A DAY IN GRAYS (part 2)


  by Peter Benson
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Those on the ship continued their preparations for the visitor who was to arrive just after 4 o’clock by special train at Grays Station from Fenchurch Street Station in London. Each year a dignitary would come to Grays to present prizes and certificates to boys of the Shaftesbury who had excelled in the past year. In the past those who presented the prizes on the Shaftesbury were Lords, Members of Parliament, Cardinals and in 1885 the Archbishop of Canterbury was the esteemed guest.

The Guard of Honour for the procession on that day was the local 1st Essex Artillery Volunteers 3rd Company, who lined the route the visitor was to take. The band of the regiment was posted outside the station yard to greet the special visitor. In the procession for the visitor for 1894 there were four carriages, the last of which was to carry that special visitor, a sailor himself, Queen Victoria’s Grandson, Prince George, The Duke of York, who on 6 May 1910 become King George V.

On this occasion the Royal Train stopped at, and the passengers alighted on, the south side of the station, not the north side where a train would normally stop, coming from the direction of London. The station was decorated professionally, with crimson cloth. The doorways were dressed with multi-coloured material, while the outer entrance was dressed with crimson fabric, having yellow borders. Poles were draped with the county coat-of-arms, and festoons of streamers, possessing all the colours of the rainbow. These were hung the length of the platforms.

Waiting to welcome the Duke to Grays was Captain Thomas Whitmore of Orsett Hall, a local Justice of the Peace, who provided the carriage the Duke was to ride in. The other three carriages, which carried other visitors to the ship, were supplied by various residents of Grays. Once at Grays the Royal visitor was received with a royal salute, while the band of the 1st Essex Artillery Volunteers played the National Anthem.

The first carriage in the procession contained the former Chairman of the Ship Committee, Mr. Henry Spicer and his wife, and the former Chairman of the Managers, Colonel Prendergast. The next carriage held the Vice Chairman of the London School Board, General Moberly and the Misses Moberly. In the third carriage was the Earl of Mount Edgcumbe, the Chairman of the London School Board Mr Diggle, and his wife and Mrs. Drew, wife of the Chairman of the Managers, while in the fourth and last rode H.R.H Duke of York, and his equerry Sir Charles Cust, Captain Thomas Whitmore and the Chairman of the Managers, Rev Andrew Drew.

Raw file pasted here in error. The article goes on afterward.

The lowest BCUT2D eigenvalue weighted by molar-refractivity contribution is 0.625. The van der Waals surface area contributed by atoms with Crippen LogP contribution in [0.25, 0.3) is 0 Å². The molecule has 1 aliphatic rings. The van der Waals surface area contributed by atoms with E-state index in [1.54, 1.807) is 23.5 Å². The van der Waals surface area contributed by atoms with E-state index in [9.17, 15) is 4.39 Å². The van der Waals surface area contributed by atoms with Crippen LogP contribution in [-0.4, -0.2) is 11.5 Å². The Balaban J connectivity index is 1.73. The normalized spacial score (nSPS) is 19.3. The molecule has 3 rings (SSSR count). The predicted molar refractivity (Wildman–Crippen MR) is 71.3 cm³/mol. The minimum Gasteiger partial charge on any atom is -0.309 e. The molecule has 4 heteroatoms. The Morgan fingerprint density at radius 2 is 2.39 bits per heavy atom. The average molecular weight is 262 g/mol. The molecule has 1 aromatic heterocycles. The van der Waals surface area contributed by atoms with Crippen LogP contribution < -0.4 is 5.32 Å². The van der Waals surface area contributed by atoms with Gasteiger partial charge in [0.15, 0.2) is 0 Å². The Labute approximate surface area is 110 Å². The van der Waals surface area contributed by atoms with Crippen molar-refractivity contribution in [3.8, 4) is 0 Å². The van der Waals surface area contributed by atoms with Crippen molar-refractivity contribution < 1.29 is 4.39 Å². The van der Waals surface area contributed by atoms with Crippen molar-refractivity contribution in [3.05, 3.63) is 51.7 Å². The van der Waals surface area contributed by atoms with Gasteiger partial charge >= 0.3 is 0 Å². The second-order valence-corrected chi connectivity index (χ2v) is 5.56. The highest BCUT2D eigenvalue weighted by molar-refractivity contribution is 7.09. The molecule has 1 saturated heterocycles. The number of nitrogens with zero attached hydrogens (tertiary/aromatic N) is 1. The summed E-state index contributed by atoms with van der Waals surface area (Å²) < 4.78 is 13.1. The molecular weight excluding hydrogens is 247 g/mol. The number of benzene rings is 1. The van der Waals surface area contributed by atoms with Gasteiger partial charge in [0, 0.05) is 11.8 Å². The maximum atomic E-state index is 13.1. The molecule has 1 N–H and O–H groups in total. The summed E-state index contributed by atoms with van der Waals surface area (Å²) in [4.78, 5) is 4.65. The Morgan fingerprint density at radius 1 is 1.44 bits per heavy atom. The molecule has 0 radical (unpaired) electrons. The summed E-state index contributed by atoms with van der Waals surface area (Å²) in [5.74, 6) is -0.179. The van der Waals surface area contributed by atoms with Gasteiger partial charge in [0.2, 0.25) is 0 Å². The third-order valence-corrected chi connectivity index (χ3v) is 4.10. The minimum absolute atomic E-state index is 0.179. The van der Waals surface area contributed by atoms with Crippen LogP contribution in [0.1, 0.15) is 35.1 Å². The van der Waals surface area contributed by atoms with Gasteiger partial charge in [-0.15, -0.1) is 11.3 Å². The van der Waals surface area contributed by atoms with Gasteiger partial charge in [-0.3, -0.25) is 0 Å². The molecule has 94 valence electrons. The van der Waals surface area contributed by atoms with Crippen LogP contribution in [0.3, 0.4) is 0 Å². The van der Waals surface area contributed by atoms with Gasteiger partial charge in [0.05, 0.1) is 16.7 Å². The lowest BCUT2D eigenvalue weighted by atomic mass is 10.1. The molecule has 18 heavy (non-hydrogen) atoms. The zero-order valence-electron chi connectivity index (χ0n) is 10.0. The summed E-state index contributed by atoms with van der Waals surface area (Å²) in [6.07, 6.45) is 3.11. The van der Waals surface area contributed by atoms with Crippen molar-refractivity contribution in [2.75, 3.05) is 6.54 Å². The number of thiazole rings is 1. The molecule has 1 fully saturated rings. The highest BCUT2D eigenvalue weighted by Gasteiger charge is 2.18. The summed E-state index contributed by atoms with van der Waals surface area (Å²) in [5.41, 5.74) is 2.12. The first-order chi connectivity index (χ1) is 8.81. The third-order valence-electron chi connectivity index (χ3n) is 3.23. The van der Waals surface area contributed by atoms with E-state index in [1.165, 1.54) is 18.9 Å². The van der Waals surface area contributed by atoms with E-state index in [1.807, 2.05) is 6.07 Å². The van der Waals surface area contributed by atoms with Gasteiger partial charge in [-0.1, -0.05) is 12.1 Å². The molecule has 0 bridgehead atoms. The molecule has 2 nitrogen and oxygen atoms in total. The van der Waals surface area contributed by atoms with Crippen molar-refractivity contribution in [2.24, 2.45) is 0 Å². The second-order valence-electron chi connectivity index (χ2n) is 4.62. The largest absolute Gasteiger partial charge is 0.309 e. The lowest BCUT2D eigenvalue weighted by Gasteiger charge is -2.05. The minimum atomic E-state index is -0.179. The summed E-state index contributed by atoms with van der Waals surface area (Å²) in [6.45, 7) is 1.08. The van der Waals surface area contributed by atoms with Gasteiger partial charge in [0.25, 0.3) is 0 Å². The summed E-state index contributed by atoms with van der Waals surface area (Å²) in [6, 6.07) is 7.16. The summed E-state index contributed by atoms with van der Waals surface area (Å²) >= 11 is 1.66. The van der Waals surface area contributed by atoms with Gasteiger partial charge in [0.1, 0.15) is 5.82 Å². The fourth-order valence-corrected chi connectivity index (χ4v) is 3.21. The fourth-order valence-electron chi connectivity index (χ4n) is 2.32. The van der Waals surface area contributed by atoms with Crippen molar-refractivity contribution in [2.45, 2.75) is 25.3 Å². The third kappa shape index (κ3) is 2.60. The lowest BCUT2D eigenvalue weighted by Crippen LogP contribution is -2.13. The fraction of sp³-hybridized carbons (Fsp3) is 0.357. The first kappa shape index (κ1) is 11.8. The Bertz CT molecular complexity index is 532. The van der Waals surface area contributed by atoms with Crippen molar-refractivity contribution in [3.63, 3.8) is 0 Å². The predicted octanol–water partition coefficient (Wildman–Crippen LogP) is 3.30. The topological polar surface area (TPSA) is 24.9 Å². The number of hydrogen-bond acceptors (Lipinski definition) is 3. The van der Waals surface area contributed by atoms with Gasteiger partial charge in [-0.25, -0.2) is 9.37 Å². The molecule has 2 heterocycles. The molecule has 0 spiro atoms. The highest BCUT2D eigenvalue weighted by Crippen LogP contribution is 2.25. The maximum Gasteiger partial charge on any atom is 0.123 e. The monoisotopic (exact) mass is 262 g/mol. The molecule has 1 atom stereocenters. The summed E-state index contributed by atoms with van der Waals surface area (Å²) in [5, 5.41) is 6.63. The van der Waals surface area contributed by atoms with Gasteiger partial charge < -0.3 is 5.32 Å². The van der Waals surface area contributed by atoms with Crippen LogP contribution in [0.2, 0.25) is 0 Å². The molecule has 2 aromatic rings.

As the Duke went through Grays the crowd greeted him not only standing in the street but also hanging out of windows, standing on balconies, on the top of shop fronts and makeshift platforms. Like the Shaftesbury, the town also was involved with the preparations. Grays was decked out in bunting and flags from the Station along the High Street, into New Road, Bridge Road, Sherfield Road and Argent Street, despite the Local Board under the Chairmanship of Edward Parker JP, of Belmont Castle failing to show any interest in the Royal visit. So it was left to the inhabitants of Grays to dress the town along the routes taken by the procession. It was said in the Grays & Tilbury Standard’s report about the Duke’s visit “Whatever feelings may have prompted the luke warmness of the Local Board, it is gratifying to be able to record that, despite depression in trade, there was an honest attempt on the part of many shopkeepers and private residents to offer a hearty and loyal welcome to him who may, ere long, occupy the throne”. Another regional paper the Essex Newsman said “The town did its best in the matter of decoration and bunting, and wreaths were plentiful along the route from the station”

As the Duke sat in his carriage on his way through Grays he would have seen the sites that the town had to offer. Grays was a very different place in 1894 from what it is today. Much of the established town was south of the railway line, the north side was in the early years of it’s development with new houses along the High Street, Clarence Road, London Road, Orsett Road and the Recreation Ground where the local football team was to play until 2010.

As the Duke turned right out of the Station into the High Street he would have noticed the large clock hanging from Arthur Boatman’s watchmakers shop and The Railway Hotel, decked out in banners. The procession, would have taken him in front of the Kings Arms Hotel, with its large bay windows facing the Market Square then turning left by the Parish Church into New Road missing the narrow High Street and seeing the shops, like John Sparks’ the harness maker, greengrocers shop in the Dutch House, and Rachel Hall’s Grocery shop opposite the centuries old weather-boarded houses and pubs like the Anchor and Hope beer house and White Hart.